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Twenty five years ago, as a dynamic and reformist government took power in Mexico, a youthful Carlos Slim, clean-shaven and with a full head of dark hair, sensed an opportunity.
The government’s sweeping privatisation programme handed the shrewd dealmaker of Lebanese origin the chance to snap up Telmex, the state telecoms monopoly, for $1.75bn. The purchase catapulted Mr Slim into the leagues of the mega-rich and paved the way towards his current position as the world’s richest man with an estimated fortune of $73bn.
Today, after years of frustrated attempts to modernise Latin America’s second-largest economy, Mexico finally has another reformist government. But this time, it is showing Mr Slim a very different face: on Monday night, President Enrique Peña Nieto announced a monopoly-busting proposal that seeks to break open Mexico’s $30bn-a-year telecommunications market to greater competition, and bring Mr Slim’s business, and others like it, back down to earth.
Flanked by opposition leaders, Mr Peña Nieto described the proposed reform as “the opening of a new era of development in Mexico . . .[that] represents challenges for the companies in the sector but also opens up new opportunities”.
Square in his sights are three of Mexico’s biggest companies and three of its richest men. The first is Mr Slim, whose América Móvil controls 70 per cent of Mexico’s 100m mobile phone subscribers and landlines.
The second is Emilio Azcárraga, with a $2.5bn fortune according to Forbes, who controls Televisa, Mexico’s largest broadcaster. The network has a 70 per cent share of free-to-air broadcasting and produces many of the country’s most popular television shows, from soap operas to news. The third target is Ricardo Salinas Pliego, another billionaire who controls Mexico’s TV Azteca, which has a 30 per cent market share.
The offensive from Mr Peña Nieto, who took office only in December, comes as part of a broader push to introduce greater competition into the domestic economy – moves that could ultimately even shake up the long sacrosanct oil industry.
Mr Slim has successfully stymied attempts to sanction him in the past but he now faces a president supported by the unusual degree of political consensus he has forged in a country plagued by factionalism.
So what does Mr Peña Nieto’s proposal do? First, it creates a strong industry regulator to curb dominant companies that have more than 50 per cent of the market, and to open up space for new entrants.
The regulator can apply sanctions, ranging from so-called asymmetric regulation on pricing, to fines and even forced asset sales. The proposal also envisages requiring existing television networks to offer their free-to-air programming at zero cost to cable operators.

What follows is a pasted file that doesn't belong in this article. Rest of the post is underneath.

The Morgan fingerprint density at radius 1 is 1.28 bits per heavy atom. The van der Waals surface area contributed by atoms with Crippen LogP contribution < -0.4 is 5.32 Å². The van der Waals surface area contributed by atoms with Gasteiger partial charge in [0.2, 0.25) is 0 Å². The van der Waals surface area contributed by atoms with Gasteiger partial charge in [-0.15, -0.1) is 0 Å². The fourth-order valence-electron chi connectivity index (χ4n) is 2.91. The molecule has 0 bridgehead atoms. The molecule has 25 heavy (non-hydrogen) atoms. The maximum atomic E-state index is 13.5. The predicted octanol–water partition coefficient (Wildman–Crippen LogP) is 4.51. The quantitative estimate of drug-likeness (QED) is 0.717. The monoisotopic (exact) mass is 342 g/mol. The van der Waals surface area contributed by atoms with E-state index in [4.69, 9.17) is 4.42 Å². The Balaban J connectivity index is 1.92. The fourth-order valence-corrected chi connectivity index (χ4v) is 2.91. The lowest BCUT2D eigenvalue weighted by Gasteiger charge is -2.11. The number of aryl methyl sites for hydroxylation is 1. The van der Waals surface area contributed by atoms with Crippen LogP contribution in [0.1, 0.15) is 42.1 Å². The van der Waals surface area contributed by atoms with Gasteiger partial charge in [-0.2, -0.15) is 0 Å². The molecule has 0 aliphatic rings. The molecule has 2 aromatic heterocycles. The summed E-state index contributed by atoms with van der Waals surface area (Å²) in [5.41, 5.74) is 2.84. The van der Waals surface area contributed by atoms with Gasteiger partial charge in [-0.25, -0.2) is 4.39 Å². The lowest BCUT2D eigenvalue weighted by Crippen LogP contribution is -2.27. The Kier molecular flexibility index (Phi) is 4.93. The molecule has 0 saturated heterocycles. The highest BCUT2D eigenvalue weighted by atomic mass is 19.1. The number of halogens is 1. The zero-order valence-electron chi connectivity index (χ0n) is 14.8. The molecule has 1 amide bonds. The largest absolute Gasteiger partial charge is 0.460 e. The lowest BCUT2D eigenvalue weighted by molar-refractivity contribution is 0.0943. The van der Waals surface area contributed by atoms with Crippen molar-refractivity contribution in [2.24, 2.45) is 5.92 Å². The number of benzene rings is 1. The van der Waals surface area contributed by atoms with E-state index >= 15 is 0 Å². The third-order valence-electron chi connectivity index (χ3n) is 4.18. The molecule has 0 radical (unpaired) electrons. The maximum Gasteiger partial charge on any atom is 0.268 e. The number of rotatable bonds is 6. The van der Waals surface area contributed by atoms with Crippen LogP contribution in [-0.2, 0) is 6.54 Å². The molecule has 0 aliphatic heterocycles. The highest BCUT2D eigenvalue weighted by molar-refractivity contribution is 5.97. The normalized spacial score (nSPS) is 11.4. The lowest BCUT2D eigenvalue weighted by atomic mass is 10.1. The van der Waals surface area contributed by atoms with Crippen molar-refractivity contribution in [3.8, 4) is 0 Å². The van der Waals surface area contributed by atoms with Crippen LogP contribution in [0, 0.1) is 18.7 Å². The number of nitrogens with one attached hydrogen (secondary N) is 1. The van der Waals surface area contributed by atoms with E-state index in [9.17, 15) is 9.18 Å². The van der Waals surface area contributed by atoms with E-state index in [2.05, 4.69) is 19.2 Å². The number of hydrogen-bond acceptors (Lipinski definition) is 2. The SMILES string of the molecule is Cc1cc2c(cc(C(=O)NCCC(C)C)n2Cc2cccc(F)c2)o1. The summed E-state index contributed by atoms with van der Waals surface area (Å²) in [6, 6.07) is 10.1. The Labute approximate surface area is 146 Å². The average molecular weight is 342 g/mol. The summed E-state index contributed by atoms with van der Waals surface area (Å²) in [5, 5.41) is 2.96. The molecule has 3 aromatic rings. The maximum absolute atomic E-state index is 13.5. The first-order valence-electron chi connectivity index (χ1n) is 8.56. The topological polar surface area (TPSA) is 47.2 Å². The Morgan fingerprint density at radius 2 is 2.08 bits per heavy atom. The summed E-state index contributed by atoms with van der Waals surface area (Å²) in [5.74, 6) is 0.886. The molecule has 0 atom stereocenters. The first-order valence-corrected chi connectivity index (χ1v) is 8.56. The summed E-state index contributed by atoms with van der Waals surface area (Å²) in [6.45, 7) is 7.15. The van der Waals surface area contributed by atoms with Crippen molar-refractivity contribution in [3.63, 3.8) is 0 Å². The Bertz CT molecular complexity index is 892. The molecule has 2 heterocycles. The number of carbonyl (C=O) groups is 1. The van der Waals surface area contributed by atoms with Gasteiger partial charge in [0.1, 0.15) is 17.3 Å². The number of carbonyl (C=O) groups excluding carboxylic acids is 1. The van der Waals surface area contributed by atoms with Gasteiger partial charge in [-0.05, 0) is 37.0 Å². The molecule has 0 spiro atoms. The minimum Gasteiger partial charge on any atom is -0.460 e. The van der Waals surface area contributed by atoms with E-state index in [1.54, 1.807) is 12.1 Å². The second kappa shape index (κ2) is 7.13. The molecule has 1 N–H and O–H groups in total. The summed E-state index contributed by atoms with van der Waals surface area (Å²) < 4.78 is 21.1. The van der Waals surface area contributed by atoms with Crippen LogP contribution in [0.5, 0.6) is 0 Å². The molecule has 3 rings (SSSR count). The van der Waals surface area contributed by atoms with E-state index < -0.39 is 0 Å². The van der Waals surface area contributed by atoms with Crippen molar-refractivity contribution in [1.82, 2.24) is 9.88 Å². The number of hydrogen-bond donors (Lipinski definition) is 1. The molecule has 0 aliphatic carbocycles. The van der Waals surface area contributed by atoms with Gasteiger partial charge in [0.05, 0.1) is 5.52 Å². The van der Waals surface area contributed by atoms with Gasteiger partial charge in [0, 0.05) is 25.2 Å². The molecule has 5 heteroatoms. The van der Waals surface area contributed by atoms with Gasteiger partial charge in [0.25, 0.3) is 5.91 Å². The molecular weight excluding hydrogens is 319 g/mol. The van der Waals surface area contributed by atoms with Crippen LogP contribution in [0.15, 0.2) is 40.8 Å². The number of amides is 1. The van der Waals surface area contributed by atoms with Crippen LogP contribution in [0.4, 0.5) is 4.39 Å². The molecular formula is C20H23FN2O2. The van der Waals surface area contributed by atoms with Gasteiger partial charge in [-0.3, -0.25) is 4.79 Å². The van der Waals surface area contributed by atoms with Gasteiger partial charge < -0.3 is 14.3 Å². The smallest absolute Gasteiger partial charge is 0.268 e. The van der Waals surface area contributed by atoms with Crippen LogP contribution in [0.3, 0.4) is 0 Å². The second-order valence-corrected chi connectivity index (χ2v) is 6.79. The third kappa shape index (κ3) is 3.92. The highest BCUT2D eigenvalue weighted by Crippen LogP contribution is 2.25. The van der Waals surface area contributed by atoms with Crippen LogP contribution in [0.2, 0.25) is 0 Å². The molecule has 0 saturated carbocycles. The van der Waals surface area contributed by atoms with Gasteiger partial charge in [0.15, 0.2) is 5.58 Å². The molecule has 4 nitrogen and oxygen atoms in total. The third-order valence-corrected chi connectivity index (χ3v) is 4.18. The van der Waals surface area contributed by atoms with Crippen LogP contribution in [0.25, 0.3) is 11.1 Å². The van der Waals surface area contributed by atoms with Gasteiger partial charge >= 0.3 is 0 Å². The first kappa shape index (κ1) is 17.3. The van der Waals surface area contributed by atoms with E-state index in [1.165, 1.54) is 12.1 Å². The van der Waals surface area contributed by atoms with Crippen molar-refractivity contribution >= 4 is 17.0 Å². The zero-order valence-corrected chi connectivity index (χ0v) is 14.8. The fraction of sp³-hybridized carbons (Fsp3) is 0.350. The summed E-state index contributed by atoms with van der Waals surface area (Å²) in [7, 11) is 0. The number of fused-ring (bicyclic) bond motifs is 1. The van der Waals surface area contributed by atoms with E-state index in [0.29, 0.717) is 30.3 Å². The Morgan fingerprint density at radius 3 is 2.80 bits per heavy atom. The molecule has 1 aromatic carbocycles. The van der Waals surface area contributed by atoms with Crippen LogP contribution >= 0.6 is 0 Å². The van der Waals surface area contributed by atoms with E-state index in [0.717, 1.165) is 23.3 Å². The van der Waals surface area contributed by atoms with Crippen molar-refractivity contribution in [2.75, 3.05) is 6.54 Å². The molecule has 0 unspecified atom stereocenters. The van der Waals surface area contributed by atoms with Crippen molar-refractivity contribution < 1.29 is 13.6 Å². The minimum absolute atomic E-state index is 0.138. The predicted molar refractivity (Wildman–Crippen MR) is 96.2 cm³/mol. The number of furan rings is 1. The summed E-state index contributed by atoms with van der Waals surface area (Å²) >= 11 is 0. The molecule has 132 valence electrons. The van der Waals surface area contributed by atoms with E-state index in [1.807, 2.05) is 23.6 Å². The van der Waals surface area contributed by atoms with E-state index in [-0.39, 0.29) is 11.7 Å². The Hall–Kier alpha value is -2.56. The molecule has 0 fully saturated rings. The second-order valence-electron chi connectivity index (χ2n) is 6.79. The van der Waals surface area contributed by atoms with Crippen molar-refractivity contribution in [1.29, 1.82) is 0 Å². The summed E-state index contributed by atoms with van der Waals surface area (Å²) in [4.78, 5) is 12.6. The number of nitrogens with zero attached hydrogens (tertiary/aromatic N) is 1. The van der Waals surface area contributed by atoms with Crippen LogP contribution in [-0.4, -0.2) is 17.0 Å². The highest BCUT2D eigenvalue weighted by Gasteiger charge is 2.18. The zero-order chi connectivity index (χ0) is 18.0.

Importantly, it seeks to encourage new entrants by creating two new free-to-air television channels that neither Televisa nor TV Azteca can compete for. The bill widens the field of bidders by raising limits on foreign ownership of broadcasting companies to 49 per cent – and, in the case of telecoms, to 100 per cent.
Surprisingly, perhaps, Mr Slim’s América Móvil and Mr Azcárraga’s Televisa reacted positively. In a statement, Televisa said: “We welcome the constitutional initiative. It promotes competition,” adding that the company “supports the need for more modern telecommunications and broadcasting industries in Mexico”.
América Móvil said the proposal was “a new phase in the development of telecommunications and broadcasting in Mexico”, welcoming the lifting of foreign ownership limits.
Such tame responses from two of Mexico’s most powerful companies would have been unthinkable only a year ago. For decades, Mexico’s corporate sector has been dominated by just one or two companies in many sectors. The resulting duopolies have produced high barriers to entry for potential newcomers.
They also kept prices high. According to Felipe Calderón, Mr Peña Nieto’s predecessor, Mexico’s corporate landscape means families typically pay about 40 per cent more for goods and services than they should.
The companies’ size and influence also made them appear “untouchable”. In an interview with the Financial Times in 2007, Luis Téllez, then telecoms minister, accused the regulator of playing more to the interests of corporate giants than consumers. “The regulators have been captured by the regulatees,” he said. “They do not always respond to the public interest. I’m having a huge problem.”
But not, it seems, any more. Analysts say that Mr Peña Nieto, a 46-year-old former state governor, could never have pulled off this week’s proposed shake-up had it not been for a two-pronged power-building exercise.